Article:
SMITH BRAIN TRUST — A recent New York Times investigation exposes the “hidden bounty of perks, tax breaks and subsidies” that benefit the world’s largest iPhone factory in China, a country where professor Gary Cohen has followed business trends for years. Cohen, executive education director at the University of Maryland's Robert H. Smith School of Business, says Zhengzhou emerged as “iPhone City” in central China by offering generous incentives to Apple’s largest manufacturing partner, Foxconn. Perks include access to modern infrastructure, subsidized transportation and energy costs, and a streamlined customs routine.
“The icing on the cake is Zhengzhou recruiting workers for Foxconn and paying bonuses when Foxconn meets its export targets,” Cohen says. “Although U.S. state and local governments have been offering incentives for years to lure companies to set up operations in their domain, we don't see this extreme.”
Cohen, who will lead a Smith School export management workshop series starting on Jan. 12, 2017, says the aggressive tactics are part of China’s push for inland development. “China wants to see more business activity in the central part of the country,” Cohen says. “The vast majority of manufacturing has been in eastern China, where the population is large, infrastructure is more developed and there is closer proximity to ports.”
Cohen says U.S. policymakers need to understand what they’re up against when they talk about reshoring manufacturing jobs. “President-elect Trump has been vowing to level the playing field, and Apple has been one of the companies he has mentioned when saying that manufacturing needs to come back to the U.S.,” Cohen says. Trump could pressure Apple to loosen its Foxconn ties and bring manufacturing home by implementing trade barriers and other protectionist measures, but such policies could backfire. One vulnerability for Apple and many other U.S.-based multinationals is that China not only represents a manufacturing base but also a growing retail market. Apple already earns about 25 percent of its global revenue in China, which has a huge appetite for iPhones and other mobile gadgets.
This gives China leverage. “Protectionist measures that target China would likely trigger a retaliatory response that would have an enormous impact on U.S. multinationals that not only manufacture in China, but also sell into China, soon to be the world's largest consumer market,” Cohen says.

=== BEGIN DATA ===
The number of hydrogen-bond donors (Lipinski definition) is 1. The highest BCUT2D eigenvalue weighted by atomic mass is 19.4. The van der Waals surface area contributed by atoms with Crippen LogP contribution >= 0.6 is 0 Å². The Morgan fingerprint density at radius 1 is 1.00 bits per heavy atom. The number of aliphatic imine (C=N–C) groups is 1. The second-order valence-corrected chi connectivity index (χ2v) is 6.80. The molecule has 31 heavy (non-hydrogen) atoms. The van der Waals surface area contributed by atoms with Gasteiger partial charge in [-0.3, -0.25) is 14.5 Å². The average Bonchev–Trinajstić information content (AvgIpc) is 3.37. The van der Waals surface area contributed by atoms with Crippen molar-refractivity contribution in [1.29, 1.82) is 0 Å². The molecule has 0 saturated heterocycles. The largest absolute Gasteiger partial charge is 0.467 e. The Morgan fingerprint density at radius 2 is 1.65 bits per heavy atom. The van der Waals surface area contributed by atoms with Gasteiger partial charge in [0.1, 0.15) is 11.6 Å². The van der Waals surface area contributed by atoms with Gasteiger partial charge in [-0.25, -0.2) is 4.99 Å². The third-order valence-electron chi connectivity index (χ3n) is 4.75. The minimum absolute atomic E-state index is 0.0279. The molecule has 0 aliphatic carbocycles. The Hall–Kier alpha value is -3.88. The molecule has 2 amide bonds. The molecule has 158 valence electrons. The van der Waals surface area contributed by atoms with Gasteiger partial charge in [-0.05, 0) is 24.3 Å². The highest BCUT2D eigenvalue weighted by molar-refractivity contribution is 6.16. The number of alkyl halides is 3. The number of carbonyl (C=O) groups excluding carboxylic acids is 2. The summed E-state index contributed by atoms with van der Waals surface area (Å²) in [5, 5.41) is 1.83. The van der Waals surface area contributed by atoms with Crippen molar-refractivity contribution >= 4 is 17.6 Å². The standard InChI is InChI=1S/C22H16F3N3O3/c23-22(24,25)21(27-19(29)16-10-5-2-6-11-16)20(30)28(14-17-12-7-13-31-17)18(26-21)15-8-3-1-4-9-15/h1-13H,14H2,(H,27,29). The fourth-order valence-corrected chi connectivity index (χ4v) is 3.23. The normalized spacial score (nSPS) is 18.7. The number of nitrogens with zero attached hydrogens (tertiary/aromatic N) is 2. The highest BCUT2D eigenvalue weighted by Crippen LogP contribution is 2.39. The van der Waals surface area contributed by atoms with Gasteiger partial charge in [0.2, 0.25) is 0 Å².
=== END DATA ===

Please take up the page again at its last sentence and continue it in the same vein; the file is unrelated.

Chinese consumers would have several homegrown options if trade barriers made iPhones less affordable. Chinese mobile brands such as Huawei, Xiaomi and Honor already take substantial market share from Apple and Samsung in Asia and Africa. “China is making a huge push in the areas of innovation and technology, and they will be a formidable player,” Cohen says.
Even if manufacturing comes back to the United States, automation will limit factory jobs in the modern economy. The Verge reported on Dec. 30, 2016, that Foxconn already has flooded its Chinese factories with Foxbots, machines that don’t mind abysmal work conditions and don’t commit suicide. They don’t even need sleep. Foxconn announced in March that it already had automated away 60,000 jobs at one of its factories.
Communities still benefit from local manufacturing, but in less direct ways. “Labor is only one input, and there are many that make up the cost of manufacturing a product,” Cohen says. “There are also raw material costs, country endowments, capital and property taxes.”
WHEN U.S. CITIES PLAY THE INCENTIVES GAME
Cities usually lose when they bid against each other to lure the same sports franchise, factory, corporate headquarters or some other economic prize. But this won’t stop San Francisco and Los Angeles from battling for a new George Lucas art museum. Smith School Professors Rajshree Agarwal and Tunay Tunca explain why in this Smith Brain Trust infographic.
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